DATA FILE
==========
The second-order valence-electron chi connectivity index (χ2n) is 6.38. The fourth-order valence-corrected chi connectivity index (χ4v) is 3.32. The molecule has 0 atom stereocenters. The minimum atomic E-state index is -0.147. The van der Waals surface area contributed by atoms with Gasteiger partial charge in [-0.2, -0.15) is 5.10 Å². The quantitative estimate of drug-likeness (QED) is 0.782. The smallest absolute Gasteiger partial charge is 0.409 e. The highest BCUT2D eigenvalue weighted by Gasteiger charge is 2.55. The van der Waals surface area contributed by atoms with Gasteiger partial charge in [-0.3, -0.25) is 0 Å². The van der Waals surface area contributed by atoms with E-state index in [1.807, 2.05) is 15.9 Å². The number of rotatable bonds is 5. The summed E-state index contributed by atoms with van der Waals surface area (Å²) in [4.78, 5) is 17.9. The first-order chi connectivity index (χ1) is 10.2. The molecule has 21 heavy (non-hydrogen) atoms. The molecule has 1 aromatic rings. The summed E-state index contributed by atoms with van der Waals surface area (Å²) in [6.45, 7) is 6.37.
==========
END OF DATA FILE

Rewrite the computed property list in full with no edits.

The second-order valence-electron chi connectivity index (χ2n) is 6.38. The fourth-order valence-corrected chi connectivity index (χ4v) is 3.32. The molecule has 0 atom stereocenters. The minimum atomic E-state index is -0.147. The van der Waals surface area contributed by atoms with Gasteiger partial charge in [-0.2, -0.15) is 5.10 Å². The quantitative estimate of drug-likeness (QED) is 0.782. The smallest absolute Gasteiger partial charge is 0.409 e. The highest BCUT2D eigenvalue weighted by Gasteiger charge is 2.55. The van der Waals surface area contributed by atoms with Gasteiger partial charge in [-0.3, -0.25) is 0 Å². The van der Waals surface area contributed by atoms with E-state index in [1.807, 2.05) is 15.9 Å². The number of rotatable bonds is 5. The summed E-state index contributed by atoms with van der Waals surface area (Å²) in [4.78, 5) is 17.9. The first-order chi connectivity index (χ1) is 10.2. The molecule has 21 heavy (non-hydrogen) atoms. The molecule has 1 aromatic rings. The summed E-state index contributed by atoms with van der Waals surface area (Å²) in [6.45, 7) is 6.37.